4. Extended Eviction Moratorium. There is currently a moratorium on evictions in Pennsylvania until July 10, 2020. Legislation has been proposed extending this time period – one for residential tenants only until the Governor’s Order declaring a disaster emergency is no longer in effect and the other for commercial tenants only until 90 days following the expiration of such Order. In Philadelphia, the moratorium may be further extended pursuant to the proposed new ordinance. If the legislation is passed, no landlord would be able to file an eviction complaint, take action under a previously filed complaint or take steps to recover possession of its premises during the COVID-19 emergency period. This prohibition applies to all residential tenants and any commercial tenant that has less than 100 employees, provided that the landlord has received a certification of hardship from such commercial tenants. There would be an exception to the moratorium if necessary to cease or prevent an imminent threat of harm.
  5. Eviction Diversion Program. For a period of 120 days following the expiration of the COVID-19 emergency period, landlords would be required to participate in a residential eviction diversion program prior to filing an eviction complaint, taking action under a previously filed complaint or taking steps to recover possession of its premises from any residential tenant in an effort to avoid eviction. The program would require a conciliation conference among the landlord, the tenant, a mediator and a housing counselor to mediate an agreement governing how asserted residential lease violations would be handled.
  6. Additional Remedies in the case of Unlawful Self-Help Eviction. Landlords are prohibited from engaging in self-help eviction practices and any landlord that engages in such practices may be fined up to $300 or imprisoned for a period not to exceed 90 days for each offense. Under the proposed new legislation, any landlord engaging in unlawful self-help eviction may also be subject to private action by its tenant for actual damages, punitive damages not to exceed $2,000 per violation, attorneys’ fees, court costs and/or injunctive relief. Tenants would also have the right to terminate their lease without penalty if the tenant is unlawfully evicted and later regains possession of the leased premises.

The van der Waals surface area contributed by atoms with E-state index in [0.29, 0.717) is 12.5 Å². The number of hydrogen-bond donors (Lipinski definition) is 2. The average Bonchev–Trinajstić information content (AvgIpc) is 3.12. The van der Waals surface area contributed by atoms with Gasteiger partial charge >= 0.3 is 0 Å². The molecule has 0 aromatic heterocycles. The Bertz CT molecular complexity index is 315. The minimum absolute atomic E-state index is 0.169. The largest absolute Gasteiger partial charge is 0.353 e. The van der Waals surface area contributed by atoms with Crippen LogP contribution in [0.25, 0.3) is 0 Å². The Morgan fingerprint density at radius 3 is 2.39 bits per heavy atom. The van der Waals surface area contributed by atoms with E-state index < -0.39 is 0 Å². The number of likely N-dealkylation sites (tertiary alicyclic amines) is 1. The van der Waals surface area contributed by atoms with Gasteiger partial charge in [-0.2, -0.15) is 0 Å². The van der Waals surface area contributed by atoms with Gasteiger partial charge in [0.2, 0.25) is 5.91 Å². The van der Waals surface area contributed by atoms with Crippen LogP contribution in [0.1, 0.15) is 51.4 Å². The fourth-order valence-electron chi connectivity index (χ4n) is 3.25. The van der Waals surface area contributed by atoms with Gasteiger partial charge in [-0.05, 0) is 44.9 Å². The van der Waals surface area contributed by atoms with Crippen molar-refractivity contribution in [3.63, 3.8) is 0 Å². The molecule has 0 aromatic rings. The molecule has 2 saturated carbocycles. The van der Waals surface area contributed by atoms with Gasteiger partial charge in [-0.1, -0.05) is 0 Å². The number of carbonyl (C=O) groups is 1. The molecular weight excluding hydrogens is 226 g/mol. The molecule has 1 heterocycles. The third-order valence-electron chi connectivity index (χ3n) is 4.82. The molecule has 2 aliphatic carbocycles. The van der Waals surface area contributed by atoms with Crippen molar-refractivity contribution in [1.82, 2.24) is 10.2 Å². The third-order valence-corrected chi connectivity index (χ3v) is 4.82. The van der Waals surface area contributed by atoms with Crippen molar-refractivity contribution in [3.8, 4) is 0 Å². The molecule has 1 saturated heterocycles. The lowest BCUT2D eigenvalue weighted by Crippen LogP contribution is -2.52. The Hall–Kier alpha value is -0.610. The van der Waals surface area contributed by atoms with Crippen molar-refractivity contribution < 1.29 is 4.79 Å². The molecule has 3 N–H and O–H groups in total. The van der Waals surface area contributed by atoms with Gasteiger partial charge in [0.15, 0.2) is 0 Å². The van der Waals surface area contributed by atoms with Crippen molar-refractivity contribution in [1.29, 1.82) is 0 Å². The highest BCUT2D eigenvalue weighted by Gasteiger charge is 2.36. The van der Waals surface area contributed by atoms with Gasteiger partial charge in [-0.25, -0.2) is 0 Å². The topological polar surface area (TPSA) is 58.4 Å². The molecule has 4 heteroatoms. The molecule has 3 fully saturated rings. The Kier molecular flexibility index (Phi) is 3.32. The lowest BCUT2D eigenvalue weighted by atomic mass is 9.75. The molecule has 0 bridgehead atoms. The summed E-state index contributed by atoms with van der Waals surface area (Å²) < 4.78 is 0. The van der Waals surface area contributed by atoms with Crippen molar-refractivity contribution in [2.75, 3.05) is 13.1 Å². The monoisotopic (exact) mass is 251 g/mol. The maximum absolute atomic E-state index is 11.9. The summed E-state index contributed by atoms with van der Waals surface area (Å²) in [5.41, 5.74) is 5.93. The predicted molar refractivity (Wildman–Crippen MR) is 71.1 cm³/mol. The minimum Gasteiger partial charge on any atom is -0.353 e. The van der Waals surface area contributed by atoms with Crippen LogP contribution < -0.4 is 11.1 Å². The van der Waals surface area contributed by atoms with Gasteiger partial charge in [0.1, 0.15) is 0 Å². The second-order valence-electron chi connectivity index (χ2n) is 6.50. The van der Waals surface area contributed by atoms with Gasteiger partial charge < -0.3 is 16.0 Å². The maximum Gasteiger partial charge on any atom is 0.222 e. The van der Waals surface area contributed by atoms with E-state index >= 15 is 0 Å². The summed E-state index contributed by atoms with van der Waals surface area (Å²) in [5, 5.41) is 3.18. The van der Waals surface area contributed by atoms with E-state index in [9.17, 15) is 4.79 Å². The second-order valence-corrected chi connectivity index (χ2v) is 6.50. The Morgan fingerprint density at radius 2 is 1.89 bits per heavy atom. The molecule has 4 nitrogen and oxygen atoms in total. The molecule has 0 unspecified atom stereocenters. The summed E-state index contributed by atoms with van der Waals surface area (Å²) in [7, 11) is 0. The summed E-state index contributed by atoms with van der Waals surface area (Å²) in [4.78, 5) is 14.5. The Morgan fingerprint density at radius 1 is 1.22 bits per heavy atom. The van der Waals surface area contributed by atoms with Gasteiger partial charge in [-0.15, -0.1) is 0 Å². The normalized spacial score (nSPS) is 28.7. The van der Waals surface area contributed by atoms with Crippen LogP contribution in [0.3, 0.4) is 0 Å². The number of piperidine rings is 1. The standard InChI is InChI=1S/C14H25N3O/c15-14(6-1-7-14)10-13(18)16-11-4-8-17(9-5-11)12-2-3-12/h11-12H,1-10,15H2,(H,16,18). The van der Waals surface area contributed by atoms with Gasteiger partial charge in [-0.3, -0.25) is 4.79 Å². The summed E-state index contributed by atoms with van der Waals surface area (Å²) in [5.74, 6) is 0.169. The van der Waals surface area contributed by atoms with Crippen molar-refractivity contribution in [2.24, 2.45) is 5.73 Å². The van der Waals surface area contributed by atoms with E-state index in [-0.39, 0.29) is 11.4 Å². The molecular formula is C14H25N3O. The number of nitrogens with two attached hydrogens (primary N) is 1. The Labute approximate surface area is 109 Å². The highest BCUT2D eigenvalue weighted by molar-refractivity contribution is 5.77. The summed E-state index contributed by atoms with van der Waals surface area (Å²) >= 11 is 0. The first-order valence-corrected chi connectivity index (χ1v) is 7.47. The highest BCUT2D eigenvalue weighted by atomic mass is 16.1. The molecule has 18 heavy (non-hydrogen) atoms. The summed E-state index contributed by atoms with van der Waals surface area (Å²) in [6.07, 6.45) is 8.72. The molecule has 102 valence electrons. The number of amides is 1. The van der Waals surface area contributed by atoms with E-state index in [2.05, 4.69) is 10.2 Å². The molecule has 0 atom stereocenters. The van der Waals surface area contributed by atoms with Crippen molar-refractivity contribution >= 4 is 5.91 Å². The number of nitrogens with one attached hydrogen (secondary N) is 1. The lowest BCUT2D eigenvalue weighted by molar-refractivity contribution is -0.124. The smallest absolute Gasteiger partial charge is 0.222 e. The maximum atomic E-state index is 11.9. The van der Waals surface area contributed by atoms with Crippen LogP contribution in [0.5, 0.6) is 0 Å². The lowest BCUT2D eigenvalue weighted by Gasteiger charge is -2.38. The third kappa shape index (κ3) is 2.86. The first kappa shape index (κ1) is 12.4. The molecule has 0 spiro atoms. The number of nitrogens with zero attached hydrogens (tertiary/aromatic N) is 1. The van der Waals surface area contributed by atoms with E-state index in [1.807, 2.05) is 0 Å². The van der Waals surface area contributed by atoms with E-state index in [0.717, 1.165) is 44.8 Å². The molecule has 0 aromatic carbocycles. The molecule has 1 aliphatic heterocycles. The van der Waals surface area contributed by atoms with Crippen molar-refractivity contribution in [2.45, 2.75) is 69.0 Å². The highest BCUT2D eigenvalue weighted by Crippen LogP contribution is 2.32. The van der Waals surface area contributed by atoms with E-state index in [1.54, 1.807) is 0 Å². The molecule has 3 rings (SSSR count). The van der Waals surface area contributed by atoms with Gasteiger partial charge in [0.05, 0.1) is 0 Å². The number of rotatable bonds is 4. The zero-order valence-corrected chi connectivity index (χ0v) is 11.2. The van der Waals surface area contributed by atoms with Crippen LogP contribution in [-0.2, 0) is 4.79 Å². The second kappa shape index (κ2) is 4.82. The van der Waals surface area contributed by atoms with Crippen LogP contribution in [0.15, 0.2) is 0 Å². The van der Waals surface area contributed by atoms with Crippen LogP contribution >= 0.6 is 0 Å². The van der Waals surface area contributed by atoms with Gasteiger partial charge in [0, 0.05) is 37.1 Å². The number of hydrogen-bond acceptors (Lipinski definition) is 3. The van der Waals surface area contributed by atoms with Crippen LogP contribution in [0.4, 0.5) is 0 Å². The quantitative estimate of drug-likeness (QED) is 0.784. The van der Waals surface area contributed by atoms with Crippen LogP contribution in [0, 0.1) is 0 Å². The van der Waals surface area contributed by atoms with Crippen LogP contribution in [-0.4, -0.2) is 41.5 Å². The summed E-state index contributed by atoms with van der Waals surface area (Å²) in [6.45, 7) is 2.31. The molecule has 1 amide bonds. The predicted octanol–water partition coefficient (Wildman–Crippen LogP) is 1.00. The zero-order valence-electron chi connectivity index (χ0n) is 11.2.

While it will likely be weeks before the Act is passed and implemented, and even longer in the case of any potential state or federal legislation, landlords and tenants should continue to promptly communicate issues and concerns and attempt to resolve issues now. If you have any questions or require assistance regarding these issues or any other issues relating to the rights and obligations of landlords and tenants as a result of the COVID-19 pandemic, please contact Stradley’s Real Estate Practice Group.

Information contained in this publication should not be construed as legal advice or opinion or as a substitute for the advice of counsel. The articles by these authors may have first appeared in other publications. The content provided is for educational and informational purposes for the use of clients and others who may be interested in the subject matter. We recommend that readers seek specific advice from counsel about particular matters of interest.

Copyright © 2020 Stradley Ronon Stevens & Young, LLP. All rights reserved.